included these interviews in her second report about the case, a four-hour
special called "Innocence Lost: The Verdict.") Of the five jurors interviewed,
only two were fully comfortable with the verdict they had issued. In both
cases, it was the children's testimony that had convinced them.
The other three jurors were troubled and said they regretted their verdict and
had serious doubts about Bob Kelly's guilt. Two jurors, Mary Nichols and
Marvin Shackelford, said that worries about their personal health (Shackelford
had had two heart attacks, and Mary Nichols was very ill with leukemia) had
driven them to vote guilty just to resolve the endless deliberations and go
home. Roswell Streeter, who at 28 was the youngest member of the jury, said he
felt intimidated and confused, and finally lost all sense of perspective.
The jurors also revealed several serious instances of jury misconduct to
FRONTLINE. One juror had confessed to the others while in deliberations that
he had been sexually abused as a child and had never told anyone. This same
juror had denied knowing anyone who had been sexually abused when asked the
question in jury selection.
In another instance, jurors said that a Redbook magazine article
listing attributes of pedophiles was brought into the deliberation room, and
according to one juror, the items in the article were listed on a blackboard
and compared to the personality traits of Bob Kelly. This violated the judge's
orders that no outside material was to be brought into the jury room or used in
the deliberations. Finally, juror Dennis Ray told FRONTLINE that although the
judge had forbidden the jurors to conduct their own research and visit the day
care, he had driven twice to Edenton to check out the location for himself.
In November 1993, four months after the broadcast of FRONTLINE's "Innocence
Lost: The Verdict," Kelly's defense attorneys filed a motion for dismissal of
the case based on these and other instances of alleged jury misconduct. The
motion was denied.
Dawn Wilson's Trial
The second defendant to go to trial was Kathryn Dawn Wilson, known as Dawn, who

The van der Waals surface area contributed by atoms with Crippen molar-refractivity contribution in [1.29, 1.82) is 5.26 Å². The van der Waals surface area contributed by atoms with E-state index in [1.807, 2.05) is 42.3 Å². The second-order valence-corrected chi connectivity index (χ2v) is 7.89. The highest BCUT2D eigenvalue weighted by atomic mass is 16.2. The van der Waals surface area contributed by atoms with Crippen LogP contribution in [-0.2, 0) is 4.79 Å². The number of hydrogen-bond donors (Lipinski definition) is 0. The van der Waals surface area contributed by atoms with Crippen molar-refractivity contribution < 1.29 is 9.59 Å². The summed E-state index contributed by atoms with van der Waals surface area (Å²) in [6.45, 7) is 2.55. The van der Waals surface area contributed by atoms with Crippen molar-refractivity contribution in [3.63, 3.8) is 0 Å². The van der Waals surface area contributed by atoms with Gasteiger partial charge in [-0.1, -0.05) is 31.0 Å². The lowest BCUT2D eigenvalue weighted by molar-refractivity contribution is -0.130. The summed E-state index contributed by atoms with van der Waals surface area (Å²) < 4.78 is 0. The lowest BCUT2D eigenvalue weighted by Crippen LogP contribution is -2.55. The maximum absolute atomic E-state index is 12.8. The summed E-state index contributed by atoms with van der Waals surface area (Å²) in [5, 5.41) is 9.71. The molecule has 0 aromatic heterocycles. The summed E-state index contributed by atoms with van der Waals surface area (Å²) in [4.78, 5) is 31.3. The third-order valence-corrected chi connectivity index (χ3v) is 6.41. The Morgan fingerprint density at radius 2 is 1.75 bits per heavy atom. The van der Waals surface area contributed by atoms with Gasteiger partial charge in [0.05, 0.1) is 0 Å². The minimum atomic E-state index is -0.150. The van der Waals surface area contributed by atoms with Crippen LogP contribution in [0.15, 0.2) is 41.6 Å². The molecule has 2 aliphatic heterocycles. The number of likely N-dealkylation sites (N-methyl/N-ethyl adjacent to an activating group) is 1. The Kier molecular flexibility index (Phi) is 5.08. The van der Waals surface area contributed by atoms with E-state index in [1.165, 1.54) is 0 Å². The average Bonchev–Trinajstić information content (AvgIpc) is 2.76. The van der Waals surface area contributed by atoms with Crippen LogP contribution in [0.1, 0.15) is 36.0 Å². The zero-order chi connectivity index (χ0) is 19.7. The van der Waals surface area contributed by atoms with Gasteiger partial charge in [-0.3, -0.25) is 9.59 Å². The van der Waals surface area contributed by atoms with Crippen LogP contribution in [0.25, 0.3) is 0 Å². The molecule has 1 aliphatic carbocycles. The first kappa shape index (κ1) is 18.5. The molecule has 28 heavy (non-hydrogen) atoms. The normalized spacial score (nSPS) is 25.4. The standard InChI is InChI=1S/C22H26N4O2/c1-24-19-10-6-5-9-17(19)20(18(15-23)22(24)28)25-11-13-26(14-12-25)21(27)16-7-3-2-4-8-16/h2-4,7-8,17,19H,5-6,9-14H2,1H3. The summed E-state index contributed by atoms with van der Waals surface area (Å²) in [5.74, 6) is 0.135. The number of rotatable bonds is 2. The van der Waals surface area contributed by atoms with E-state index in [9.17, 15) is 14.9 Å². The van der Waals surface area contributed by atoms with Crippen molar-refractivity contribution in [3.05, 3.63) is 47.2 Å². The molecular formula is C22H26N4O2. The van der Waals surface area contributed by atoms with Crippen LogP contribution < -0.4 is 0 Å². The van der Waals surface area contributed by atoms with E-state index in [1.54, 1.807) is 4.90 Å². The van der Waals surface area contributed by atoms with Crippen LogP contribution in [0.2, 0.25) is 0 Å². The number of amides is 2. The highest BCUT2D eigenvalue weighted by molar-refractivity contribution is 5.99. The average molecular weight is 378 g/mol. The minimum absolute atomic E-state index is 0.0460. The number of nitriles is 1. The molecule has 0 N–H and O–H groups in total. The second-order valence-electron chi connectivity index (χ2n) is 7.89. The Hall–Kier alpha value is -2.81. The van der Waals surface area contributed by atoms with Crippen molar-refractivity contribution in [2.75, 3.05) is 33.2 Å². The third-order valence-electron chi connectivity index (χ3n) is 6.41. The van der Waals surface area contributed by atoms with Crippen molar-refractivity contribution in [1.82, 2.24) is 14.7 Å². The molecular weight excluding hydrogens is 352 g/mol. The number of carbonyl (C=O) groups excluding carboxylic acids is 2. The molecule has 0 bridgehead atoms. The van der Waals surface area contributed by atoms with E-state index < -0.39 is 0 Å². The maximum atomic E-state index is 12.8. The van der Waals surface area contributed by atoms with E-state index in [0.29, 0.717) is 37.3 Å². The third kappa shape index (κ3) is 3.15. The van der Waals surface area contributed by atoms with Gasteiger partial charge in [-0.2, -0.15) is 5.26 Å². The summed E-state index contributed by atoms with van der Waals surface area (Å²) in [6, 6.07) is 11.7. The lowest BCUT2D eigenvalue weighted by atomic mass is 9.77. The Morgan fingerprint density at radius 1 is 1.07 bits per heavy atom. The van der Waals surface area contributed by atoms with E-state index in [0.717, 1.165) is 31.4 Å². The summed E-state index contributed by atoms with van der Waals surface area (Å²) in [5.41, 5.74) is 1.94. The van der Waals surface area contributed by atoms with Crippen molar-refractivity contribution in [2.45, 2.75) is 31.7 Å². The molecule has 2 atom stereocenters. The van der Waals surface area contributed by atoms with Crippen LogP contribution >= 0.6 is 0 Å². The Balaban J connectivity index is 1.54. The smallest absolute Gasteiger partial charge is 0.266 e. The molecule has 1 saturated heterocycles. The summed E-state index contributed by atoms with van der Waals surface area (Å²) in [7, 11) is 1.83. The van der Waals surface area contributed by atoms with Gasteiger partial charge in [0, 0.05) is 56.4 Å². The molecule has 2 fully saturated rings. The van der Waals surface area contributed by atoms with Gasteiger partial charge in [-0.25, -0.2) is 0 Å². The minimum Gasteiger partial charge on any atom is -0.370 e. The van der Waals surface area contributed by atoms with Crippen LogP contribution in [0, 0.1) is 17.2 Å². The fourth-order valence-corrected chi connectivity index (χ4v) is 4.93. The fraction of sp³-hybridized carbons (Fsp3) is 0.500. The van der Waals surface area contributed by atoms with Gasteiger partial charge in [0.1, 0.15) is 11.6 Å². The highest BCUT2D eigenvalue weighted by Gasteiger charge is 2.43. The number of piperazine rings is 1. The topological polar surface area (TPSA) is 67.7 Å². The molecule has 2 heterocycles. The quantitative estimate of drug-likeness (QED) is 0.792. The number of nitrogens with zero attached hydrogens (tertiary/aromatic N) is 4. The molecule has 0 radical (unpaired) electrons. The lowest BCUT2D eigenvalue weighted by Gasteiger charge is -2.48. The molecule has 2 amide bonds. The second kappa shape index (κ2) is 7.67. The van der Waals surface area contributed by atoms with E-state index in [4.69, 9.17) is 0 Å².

had spent seventeen months in prison before being released on bond in December
1990. Soon before her trial, the prosecution offered Dawn a plea bargain: if
she pleaded guilty to several of the charges against her, she would receive a
vastly reduced sentence: no more than a year or two in prison. (She was facing
multiple life terms if convicted.) She turned it down. She was offered a
second plea while her jury was being selected. This one offered her months,
instead of years in jail, but she turned it down as well.
Dawn's trial was similar to Bob Kelly's, but much shorter, and involving only
four children. The other principal difference was that in Dawn's trial, the
therapy reports were introduced into evidence and shown to the jury. But the
outcome was the same. Dawn was convicted and sentenced to life in prison.
The Other Defendants.....
Betsy Kelly would be next. Before her trial, she too was offered a plea
bargain. But her perspective on the offer was different. Betsy had spent over
two years in prison, and seen the first two defendants to be tried in the case
convicted and sentenced to life terms - one of whom was her husband. She had
an eight year- old daughter - who was living with her sister - to think about.
In January, 1994, Betsy accepted a plea of "no contest" meaning she would not
have to officially admit guilt. She accepted a sentence of seven years in
prison, which, with two years and two weeks credit for time served, meant she
was eligible for probation almost immediately. She served one additional year
in the North Carolina Correctional Institution for Women, and then returned
home to be with her daughter, who was now ten years-old.
Six months after Betsy was released, Bob Kelly and Dawn Wilson's convictions
were overturned by the Appellate Court of North Carolina because of a series of
legal errors by the prosecution.
By the end of 1995, Bob Kelly was home. Not long after that, Bob and Betsy
Kelly separated. Years of separation, prison, and the agony of trial had
finally done too much damage.
Charges were eventually dropped against Shelly Stone, Darlene Harris and Robin
Byrum. Scott Privott, after serving over three years in jail, had his bond
reduced from $1 million to $50,000, and he was released. After a year of
freedom, Scott Privott was offered a "no contest" plea which, he told
FRONTLINE, he reluctantly took.
In April 1996, the state indicted Bob Kelly on new charges - accusations of
sexual abuse that had happened ten years earlier (1987), were not related to
Little Rascals and involved, at the time, a nine a half year-old girl.
On May 23, 1997, state prosecutors dropped all charges against Bob Kelly and
Dawn Wilson in the Little Rascals case, but anounced they will proceed against
Kelly on the 1987 (Overtone case) accusations. If convicted on these charges,
Kelly could receive several life sentences.